TUCSON (KVOA) - Senator Kyrsten Sinema became the first Democrat elected to the U.S. Senate from Arizona in 30 years when she narrowly defeated Martha McSally in 2018.
During the campaign and since taking office, she has touted her bipartisan nature. Sinema is seen as a moderate in a partisan, polarized Washington.
Her objection to ending the filibuster irritates some Democrats. Democrats have narrow control of both houses of Congress.
The Senate currently has 50 Democrats and 50 Republicans.
Vice President Kamala Harris is the tie-breaking vote, the vote that gives Democrats the majority.
On Tuesday, without naming them, President Joe Biden said two Democratic senators, Sinema and West Virginia's Joe Manchin are sometimes voted more often with their GOP colleagues.
"I hear all the folks on T.V. saying 'why doesn't Biden get this done'," President Biden said. "Well, because Biden effectively only has a majority of four votes in the House and a tie in the Senate. With two members of the Senate who vote more with my Republican friends. But, we're not giving up."
Sinema was in Tucson on Tuesday alongside her Republican colleague, John Cornyn of Texas.
They were visiting a migrant facility and discussing a bipartisan border bill just introduced.
Sinema is a supporter of the filibuster, a rule in the Senate that says in order to end debate on legislation and bring a vote to the floor, a supermajority of 60 votes is needed.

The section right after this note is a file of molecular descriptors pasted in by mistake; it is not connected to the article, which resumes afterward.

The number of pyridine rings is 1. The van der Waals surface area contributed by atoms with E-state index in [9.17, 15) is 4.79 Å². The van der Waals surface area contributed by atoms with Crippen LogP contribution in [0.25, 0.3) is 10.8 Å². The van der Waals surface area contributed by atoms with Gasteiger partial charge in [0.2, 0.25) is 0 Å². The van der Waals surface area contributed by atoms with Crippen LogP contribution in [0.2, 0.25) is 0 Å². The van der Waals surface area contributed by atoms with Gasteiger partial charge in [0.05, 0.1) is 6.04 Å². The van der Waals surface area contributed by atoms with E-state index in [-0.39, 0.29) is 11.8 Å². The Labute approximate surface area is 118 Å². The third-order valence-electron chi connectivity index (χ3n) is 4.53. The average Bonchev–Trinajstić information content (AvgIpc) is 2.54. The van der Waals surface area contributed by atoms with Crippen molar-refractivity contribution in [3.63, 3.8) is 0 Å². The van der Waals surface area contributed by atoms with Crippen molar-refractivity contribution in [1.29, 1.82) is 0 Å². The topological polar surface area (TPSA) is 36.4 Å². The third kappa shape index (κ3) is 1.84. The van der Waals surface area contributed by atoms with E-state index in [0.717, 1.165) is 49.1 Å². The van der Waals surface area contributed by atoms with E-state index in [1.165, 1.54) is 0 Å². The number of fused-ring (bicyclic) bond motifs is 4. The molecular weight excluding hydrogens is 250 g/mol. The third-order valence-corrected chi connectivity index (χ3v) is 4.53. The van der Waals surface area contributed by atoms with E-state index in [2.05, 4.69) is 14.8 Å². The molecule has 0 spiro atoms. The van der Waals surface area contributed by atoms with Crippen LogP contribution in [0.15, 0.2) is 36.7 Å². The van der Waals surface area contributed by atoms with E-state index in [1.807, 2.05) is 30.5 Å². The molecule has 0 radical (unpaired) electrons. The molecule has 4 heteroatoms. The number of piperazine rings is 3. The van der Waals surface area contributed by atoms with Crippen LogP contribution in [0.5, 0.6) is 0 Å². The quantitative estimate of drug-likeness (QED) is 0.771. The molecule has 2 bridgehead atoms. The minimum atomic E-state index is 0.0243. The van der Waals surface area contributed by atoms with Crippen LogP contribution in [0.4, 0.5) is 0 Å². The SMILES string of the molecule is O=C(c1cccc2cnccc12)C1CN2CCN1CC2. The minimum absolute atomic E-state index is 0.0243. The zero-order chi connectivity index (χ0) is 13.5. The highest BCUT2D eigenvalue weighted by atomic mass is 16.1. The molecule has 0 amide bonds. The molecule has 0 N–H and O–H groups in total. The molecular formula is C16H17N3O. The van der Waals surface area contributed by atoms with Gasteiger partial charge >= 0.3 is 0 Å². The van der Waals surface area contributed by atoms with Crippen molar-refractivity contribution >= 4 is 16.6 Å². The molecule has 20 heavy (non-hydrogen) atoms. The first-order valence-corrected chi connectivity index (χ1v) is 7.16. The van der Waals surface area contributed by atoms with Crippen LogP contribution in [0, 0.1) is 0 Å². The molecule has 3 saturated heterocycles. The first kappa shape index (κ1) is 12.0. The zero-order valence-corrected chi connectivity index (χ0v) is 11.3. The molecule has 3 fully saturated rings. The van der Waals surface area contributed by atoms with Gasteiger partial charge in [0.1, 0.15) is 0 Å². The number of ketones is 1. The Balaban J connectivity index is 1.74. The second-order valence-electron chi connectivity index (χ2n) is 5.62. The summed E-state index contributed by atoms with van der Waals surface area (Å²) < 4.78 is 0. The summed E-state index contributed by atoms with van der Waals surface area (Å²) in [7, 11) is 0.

"I've long been a supporter of the filibuster because is a tool that protects the democracy of our nation rather than allowing our country to ricochet wildly every two to four years back and forth between policies," Sinema said.
Bonnie Heidler leads Pima County Democratic Party as the chairwoman of the Pima Democratic Party. She said her phone rings a lot with frustrated voters on the other end.
"Washington is just bottle-necked, they don't do anything. What good is government? I don't want to hear that, because there is a lot of good," Heidler said.
Some Democrats want Sinema to reconsider her position on the filibuster.
Heidler hopes Arizona can count on the senator to fight for Democratic policies, policies Heidler believes move the country forward.
"I would hope that any senator that is from Arizona, that is a Democratic senator, would be wanting to push Democratic agendas forward," Heidler said. "That's why we finally voted to turn, finally flip the senate."
"The reality is when you have a system that's not working effectively, and I would think most would agree, the Senate is not a particularly well-oiled machine, the way to fix that is to change your behavior," Sinema said. "Not to eliminate the rules or to change the rules but to change your behavior."